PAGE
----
Abstract: “‘Dysbiosis’ of the maternal gut microbiome, in response to challenges such as infection1, altered diet2 and stress3 during pregnancy, has been increasingly associated with abnormalities in brain function and behaviour of the offspring4. However, it is unclear whether the maternal gut microbiome influences neurodevelopment during critical prenatal periods and in the absence of environmental challenges. Here we investigate how depletion and selective reconstitution of the maternal gut microbiome influences fetal neurodevelopment in mice. Embryos from antibiotic-treated and germ-free dams exhibited reduced brain expression of genes related to axonogenesis, deficient thalamocortical axons and impaired outgrowth of thalamic axons in response to cell-extrinsic factors. Gnotobiotic colonization of microbiome-depleted dams with a limited consortium of bacteria prevented abnormalities in fetal brain gene expression and thalamocortical axonogenesis. Metabolomic profiling revealed that the maternal microbiome regulates numerous small molecules in the maternal serum and the brains of fetal offspring. Select microbiota-dependent metabolites promoted axon outgrowth from fetal thalamic explants. Moreover, maternal supplementation with these metabolites abrogated deficiencies in fetal thalamocortical axons. Manipulation of the maternal microbiome and microbial metabolites during pregnancy yielded adult offspring with altered tactile sensitivity in two aversive somatosensory behavioural tasks, but no overt differences in many other sensorimotor behaviours. Together, our findings show that the maternal gut microbiome promotes fetal thalamocortical axonogenesis, probably through signalling by microbially modulated metabolites to neurons in the developing brain.”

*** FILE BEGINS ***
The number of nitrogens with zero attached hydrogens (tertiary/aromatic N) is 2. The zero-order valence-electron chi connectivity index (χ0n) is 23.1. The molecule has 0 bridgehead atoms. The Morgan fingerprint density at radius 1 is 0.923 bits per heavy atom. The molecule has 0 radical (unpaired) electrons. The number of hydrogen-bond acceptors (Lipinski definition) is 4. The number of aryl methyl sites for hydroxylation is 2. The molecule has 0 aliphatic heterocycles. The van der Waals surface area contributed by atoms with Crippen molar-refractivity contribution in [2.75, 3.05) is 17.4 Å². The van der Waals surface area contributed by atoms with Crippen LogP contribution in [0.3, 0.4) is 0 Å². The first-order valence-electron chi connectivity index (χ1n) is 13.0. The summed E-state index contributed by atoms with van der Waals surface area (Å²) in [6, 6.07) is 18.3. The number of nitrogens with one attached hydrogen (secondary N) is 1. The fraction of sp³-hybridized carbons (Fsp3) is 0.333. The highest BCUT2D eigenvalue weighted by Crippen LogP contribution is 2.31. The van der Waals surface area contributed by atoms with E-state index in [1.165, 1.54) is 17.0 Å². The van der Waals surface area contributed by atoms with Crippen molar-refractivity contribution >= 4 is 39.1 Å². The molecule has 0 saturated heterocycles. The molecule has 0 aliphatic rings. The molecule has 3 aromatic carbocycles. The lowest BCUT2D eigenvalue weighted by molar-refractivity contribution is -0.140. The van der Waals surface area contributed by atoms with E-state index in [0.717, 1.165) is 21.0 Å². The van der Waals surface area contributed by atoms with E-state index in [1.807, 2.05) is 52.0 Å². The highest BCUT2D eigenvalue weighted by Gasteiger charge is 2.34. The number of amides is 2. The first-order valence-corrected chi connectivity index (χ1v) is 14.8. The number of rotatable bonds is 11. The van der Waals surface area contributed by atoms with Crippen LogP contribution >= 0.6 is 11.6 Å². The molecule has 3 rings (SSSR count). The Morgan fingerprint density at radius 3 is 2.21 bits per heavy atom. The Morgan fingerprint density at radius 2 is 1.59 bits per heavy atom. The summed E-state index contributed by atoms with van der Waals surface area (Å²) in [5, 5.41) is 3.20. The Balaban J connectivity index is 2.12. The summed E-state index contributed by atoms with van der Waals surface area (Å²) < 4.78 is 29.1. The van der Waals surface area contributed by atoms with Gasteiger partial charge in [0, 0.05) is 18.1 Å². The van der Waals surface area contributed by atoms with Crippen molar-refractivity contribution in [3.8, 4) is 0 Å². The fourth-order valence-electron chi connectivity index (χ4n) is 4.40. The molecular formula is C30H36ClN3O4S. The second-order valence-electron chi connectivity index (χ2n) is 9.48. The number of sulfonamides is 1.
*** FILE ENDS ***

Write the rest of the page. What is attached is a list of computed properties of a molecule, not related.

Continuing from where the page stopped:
Vuong, H.E., Pronovost, G.N., Williams, D.W. et al. The maternal microbiome modulates fetal neurodevelopment in mice. Nature (2020). https://doi.org/10.1038/s41586-020-2745-3.
“Our results show that the experience of being alone has immediate consequences on brain gene activity. Clearly this is important for the human context, where loneliness (i.e., perceived social isolation) is a risk factor for psychological and neurodegenerative disorders. As the response occurs in brain areas involved in higher-order cognition and perception, these changes in gene activity may influence the ongoing processing of experience. Prior studies in humans have measured effects of social isolation in circulating leukocytes, but not in brain, and studies in mammalian models have typically focused on effects of much longer isolation periods (weeks or more). The results also bear on interpretation of animal experiments where short-term isolation is used to establish the baseline reference condition.”
George JM et al: Acute social isolation alters neurogenomic state in songbird forebrain. Proc. Natl. Acad. Sci. USA 117 (38): 23311-23316 (2020).
“Parkinson’s disease or parkinsonism have been described after infections by viruses, such as influenza A, Epstein-Barr virus, varicella zoster, hepatitis C virus, HIV, Japanese encephalitis virus, or West Nile virus. We report a patient with probable Parkinson’s disease, who was diagnosed after severe acute respiratory syndrome coronavirus 2 (SARS-CoV-2) infection….”
Cohen ME et al: A case of probable Parkinson’s disease after SARS-CoV-2 infection. Lancet Neurology 19(10): 804-805, 2020.
ESSAYS ON SCIENCE AND SOCIETY NEUROMODULATION
Hong G: Seeing the sound. Science 369(6504): 638 (2020).